Harvard University said it’s reviewing donations from disgraced financier Jeffrey Epstein and will donate all unspent funding to victims of sexual crimes.
University President Lawrence Bacow announced the review Thursday but said he ordered it two weeks ago. He said Epstein’s connections to Harvard and other colleges raise “important concerns.”
Bacow said Harvard received nearly $9 million from Epstein between 1998 and 2007 but rejected a gift after Epstein pleaded guilty in 2008 to soliciting a minor for prostitution in Florida.
Most of Epstein’s donations have been spent, but a remaining $186,000 will be given to groups benefiting victims of sexual crimes.
Epstein killed himself in jail in August while awaiting trial for federal sex-trafficking charges. His ties to academia are being scrutinized amid revelations about his ties to the Massachusetts Institute of Technology, whose president admitted Thursday he had approved financial support from Epstein after the disgraced financier was convicted of child sex offenses.
Rafael Reif said lawyers investigating MIT’s links to Epstein had told him that he had signed a letter of thanks to Epstein following a gift to faculty member Seth Lloyd.
“I apparently signed this letter on August 16, 2012, about six weeks into my presidency. Although I do not recall it, it does bear my signature,” he said in a statement published on the university’s website.
The donation came four years after the well-connected Epstein, who committed suicide as he awaited trial on sex-trafficking charges, was convicted in Florida on one count of paying young girls for sexual massages at his Palm Beach mansion.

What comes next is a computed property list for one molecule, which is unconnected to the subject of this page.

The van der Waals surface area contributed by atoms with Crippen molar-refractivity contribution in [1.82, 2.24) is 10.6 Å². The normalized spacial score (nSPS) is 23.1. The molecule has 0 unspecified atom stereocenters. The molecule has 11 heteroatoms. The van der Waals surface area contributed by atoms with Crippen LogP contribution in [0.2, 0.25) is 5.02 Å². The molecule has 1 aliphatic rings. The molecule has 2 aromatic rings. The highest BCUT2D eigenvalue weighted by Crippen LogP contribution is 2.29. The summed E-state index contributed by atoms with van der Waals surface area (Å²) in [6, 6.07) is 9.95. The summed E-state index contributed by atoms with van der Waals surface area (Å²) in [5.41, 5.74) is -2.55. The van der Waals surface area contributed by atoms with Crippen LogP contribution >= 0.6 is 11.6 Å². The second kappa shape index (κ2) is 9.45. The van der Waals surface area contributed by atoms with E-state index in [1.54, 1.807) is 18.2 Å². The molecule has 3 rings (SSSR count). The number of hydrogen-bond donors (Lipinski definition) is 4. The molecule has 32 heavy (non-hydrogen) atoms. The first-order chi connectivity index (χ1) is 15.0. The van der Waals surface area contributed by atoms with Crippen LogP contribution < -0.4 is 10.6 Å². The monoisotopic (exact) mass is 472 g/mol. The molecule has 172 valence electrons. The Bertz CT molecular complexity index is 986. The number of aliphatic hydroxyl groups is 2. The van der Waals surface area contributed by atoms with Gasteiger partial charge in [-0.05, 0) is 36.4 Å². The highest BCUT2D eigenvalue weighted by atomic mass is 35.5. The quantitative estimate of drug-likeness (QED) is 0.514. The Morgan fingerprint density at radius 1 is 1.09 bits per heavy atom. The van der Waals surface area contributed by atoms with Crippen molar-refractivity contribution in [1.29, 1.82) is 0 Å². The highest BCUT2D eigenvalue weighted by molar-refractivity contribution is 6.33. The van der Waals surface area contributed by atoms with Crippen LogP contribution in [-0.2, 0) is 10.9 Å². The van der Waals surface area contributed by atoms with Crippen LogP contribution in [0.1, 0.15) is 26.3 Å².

Reif’s admission comes after Joi Ito resigned as director of MIT’s famous Media Lab Saturday after The New Yorker magazine revealed he had downplayed and concealed funds from Epstein.
Reif said in his letter to staff that several members of MIT’s administration were aware of gifts given by Epstein between 2013 and 2017, and that they asked Ito to ensure that they were kept anonymous so Epstein could not use them to rebuild his reputation
“I am aware that we could, and should have, asked more questions about Jeffrey Epstein. We did not take time to understand the gravity of Epstein’s offenses or the harm to his young victims,” said Reif.
Epstein was arrested in New York in July on multiple charges of trafficking underage girls for sex. He killed himself on August 10.
Dozens of victims have described him as a sexual predator who used young women as his sex slaves. Prosecutors have pledged to charge any co-conspirators.